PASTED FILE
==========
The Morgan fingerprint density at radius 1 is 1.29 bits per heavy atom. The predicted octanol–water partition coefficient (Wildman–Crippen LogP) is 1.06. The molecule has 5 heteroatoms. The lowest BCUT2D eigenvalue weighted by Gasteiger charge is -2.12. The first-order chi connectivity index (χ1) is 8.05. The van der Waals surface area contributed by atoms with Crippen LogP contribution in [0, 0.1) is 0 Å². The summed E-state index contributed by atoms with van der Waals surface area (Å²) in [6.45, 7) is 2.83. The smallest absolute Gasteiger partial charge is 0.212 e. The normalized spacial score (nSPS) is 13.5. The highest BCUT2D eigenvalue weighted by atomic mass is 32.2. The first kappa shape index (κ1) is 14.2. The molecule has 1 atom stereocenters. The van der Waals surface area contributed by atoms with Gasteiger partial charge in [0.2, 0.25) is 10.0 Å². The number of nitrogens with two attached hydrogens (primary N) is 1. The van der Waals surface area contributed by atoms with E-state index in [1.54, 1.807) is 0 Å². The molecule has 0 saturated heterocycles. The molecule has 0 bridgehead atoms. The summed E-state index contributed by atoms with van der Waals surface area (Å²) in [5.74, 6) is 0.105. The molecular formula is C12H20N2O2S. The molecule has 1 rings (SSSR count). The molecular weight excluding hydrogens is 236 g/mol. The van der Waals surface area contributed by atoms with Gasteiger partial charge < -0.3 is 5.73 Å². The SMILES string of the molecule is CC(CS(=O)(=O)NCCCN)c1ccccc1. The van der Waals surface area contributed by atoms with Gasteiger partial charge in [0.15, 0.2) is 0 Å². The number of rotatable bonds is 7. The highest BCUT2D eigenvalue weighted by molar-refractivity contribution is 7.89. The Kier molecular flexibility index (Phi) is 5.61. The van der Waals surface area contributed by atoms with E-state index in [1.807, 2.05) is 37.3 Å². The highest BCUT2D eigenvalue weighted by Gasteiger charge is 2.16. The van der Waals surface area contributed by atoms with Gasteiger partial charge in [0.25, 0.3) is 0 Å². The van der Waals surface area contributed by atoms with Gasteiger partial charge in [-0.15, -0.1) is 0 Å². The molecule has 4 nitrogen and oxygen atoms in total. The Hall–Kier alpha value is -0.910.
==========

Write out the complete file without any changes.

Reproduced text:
The Morgan fingerprint density at radius 1 is 1.29 bits per heavy atom. The predicted octanol–water partition coefficient (Wildman–Crippen LogP) is 1.06. The molecule has 5 heteroatoms. The lowest BCUT2D eigenvalue weighted by Gasteiger charge is -2.12. The first-order chi connectivity index (χ1) is 8.05. The van der Waals surface area contributed by atoms with Crippen LogP contribution in [0, 0.1) is 0 Å². The summed E-state index contributed by atoms with van der Waals surface area (Å²) in [6.45, 7) is 2.83. The smallest absolute Gasteiger partial charge is 0.212 e. The normalized spacial score (nSPS) is 13.5. The highest BCUT2D eigenvalue weighted by atomic mass is 32.2. The first kappa shape index (κ1) is 14.2. The molecule has 1 atom stereocenters. The van der Waals surface area contributed by atoms with Gasteiger partial charge in [0.2, 0.25) is 10.0 Å². The number of nitrogens with two attached hydrogens (primary N) is 1. The van der Waals surface area contributed by atoms with E-state index in [1.54, 1.807) is 0 Å². The molecule has 0 saturated heterocycles. The molecule has 0 bridgehead atoms. The summed E-state index contributed by atoms with van der Waals surface area (Å²) in [5.74, 6) is 0.105. The molecular formula is C12H20N2O2S. The molecule has 1 rings (SSSR count). The molecular weight excluding hydrogens is 236 g/mol. The van der Waals surface area contributed by atoms with Gasteiger partial charge < -0.3 is 5.73 Å². The SMILES string of the molecule is CC(CS(=O)(=O)NCCCN)c1ccccc1. The van der Waals surface area contributed by atoms with Gasteiger partial charge in [0.15, 0.2) is 0 Å². The number of rotatable bonds is 7. The highest BCUT2D eigenvalue weighted by molar-refractivity contribution is 7.89. The Kier molecular flexibility index (Phi) is 5.61. The van der Waals surface area contributed by atoms with E-state index in [1.807, 2.05) is 37.3 Å². The highest BCUT2D eigenvalue weighted by Gasteiger charge is 2.16. The van der Waals surface area contributed by atoms with Gasteiger partial charge in [0.25, 0.3) is 0 Å². The van der Waals surface area contributed by atoms with Gasteiger partial charge in [-0.15, -0.1) is 0 Å². The molecule has 4 nitrogen and oxygen atoms in total. The Hall–Kier alpha value is -0.910.